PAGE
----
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Agenda Items H1, H2, and H3 for December 5 Council meeting

From: domainremoved <Bianca>
Date: Tue, 5 Dec 2017 13:24:14 -0800

Dear Mayor Keith and Members of Council,

I am a member of the Complete Streets Commission, but I am writing to you
today as a resident.

I have served on the Transportation Commission since 2011, and for my
entire tenure considering traffic and transportation issues in Menlo Park,
the Willows has been a constant area of concern, and this is a subject
about which I have learned a great deal.

I write to you today about three items on tonight's agenda that are
interrelated: H1, H2, and H3. Traffic in the Willows is a symptom of a
larger problem, and the solution is regional, not local. I urge Council to
be wary of quick fixes that have not been thoroughly studied and may have
unanticipated consequences.

Signage will not fix the problem. It may temporarily ease the pain, but it
will not fix anything.

Widening Willow will not fix the problem. A wider Willow will simply
attract more drivers, thus exacerbating the problem. (
https://www.wired.com/2014/06/wuwt-traffic-induced-demand/)

The solution to the problem of Willows traffic is a regional one, that
requires cooperation among the cities of Menlo Park, Palo Alto, Redwood
City, Mountain View and also Stanford University. It requires providing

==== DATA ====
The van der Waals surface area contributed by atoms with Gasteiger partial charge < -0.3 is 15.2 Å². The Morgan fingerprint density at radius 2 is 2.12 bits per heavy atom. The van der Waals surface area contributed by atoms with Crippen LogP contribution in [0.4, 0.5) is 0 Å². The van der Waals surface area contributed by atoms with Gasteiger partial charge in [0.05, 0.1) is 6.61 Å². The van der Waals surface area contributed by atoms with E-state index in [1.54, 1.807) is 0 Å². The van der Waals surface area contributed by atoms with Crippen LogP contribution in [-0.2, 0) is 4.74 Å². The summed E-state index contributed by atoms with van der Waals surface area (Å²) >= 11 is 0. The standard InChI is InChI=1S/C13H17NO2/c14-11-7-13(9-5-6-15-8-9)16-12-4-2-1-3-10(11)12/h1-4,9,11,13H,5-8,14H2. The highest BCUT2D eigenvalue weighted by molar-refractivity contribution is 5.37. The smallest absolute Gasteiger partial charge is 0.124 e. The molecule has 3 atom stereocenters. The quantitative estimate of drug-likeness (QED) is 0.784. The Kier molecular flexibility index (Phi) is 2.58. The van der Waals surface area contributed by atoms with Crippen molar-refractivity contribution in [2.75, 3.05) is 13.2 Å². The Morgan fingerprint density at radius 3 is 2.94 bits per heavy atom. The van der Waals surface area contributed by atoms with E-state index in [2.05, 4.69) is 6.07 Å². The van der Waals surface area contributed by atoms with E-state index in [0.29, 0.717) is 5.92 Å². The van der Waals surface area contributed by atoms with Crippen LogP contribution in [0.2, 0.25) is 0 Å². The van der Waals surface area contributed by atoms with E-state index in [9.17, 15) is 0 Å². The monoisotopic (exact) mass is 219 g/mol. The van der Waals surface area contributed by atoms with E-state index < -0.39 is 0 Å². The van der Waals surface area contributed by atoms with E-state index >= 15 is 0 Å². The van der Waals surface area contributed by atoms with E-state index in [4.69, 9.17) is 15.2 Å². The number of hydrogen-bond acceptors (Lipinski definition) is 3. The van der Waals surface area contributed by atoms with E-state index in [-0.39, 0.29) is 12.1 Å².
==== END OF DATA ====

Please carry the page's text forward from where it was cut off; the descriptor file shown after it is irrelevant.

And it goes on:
efficient and effective alternatives to single-driver vehicles. It requires
subsidizing transit passes so that commuters can leave their cars at home.
The ample free parking commuters enjoy at many corporate campuses in the
area create the wrong incentive; how can cities change that? Encouraging
the construction of more housing near transit corridors, so that people can
live closer to their employment, would ease the amount of through-
traffic. Congestion pricing on the Dumbarton Bridge would go a long way to
encouraging commuters to explore alternatives to driving alone. The funds
generated from congestion pricing could be used to subsidize transit
alternatives. All of these things combined could go a long way to easing
the gridlock our city experiences every weekday evening.

The city cannot, acting alone, do anything about through traffic, and it
would be unfair to blame Council for not fixing a problem of this
magnitude. There are, however, actions that are well within the power of
City Council to implement. Vigorous support of Transportation Demand
Management programs for the benefit of folks working downtown is one such
step. Another action the city can take is to provide its residents with the
ability to walk and bike safely throughout the city; a safe and attractive
bicycle network would many residents a feasible alternative to getting
behind the wheel of their car. Induced demand works in a positive sense
for bike lanes as well, and for short trips bicycles are much more
efficient than cars.

To this end, for item H1, I urge the Council to make mindful choices about
short-term fixes.

For item H2, I would ask Council to include a package of Dumbarton Corridor
TDM investments such as transit pass discounts, concierge services to help
employees choose nondriving options, shuttles where needed, and other
transportation alternatives in the *Get Us Moving* San Mateo County
Expenditure Plan.

For item H3, please urge SamTrans to strengthen TDM on the Dumbarton
Corridor to relieve local congestion.


thank you,


Bianca Walser
Received on Tue Dec 05 2017 - 13:29:41 PST

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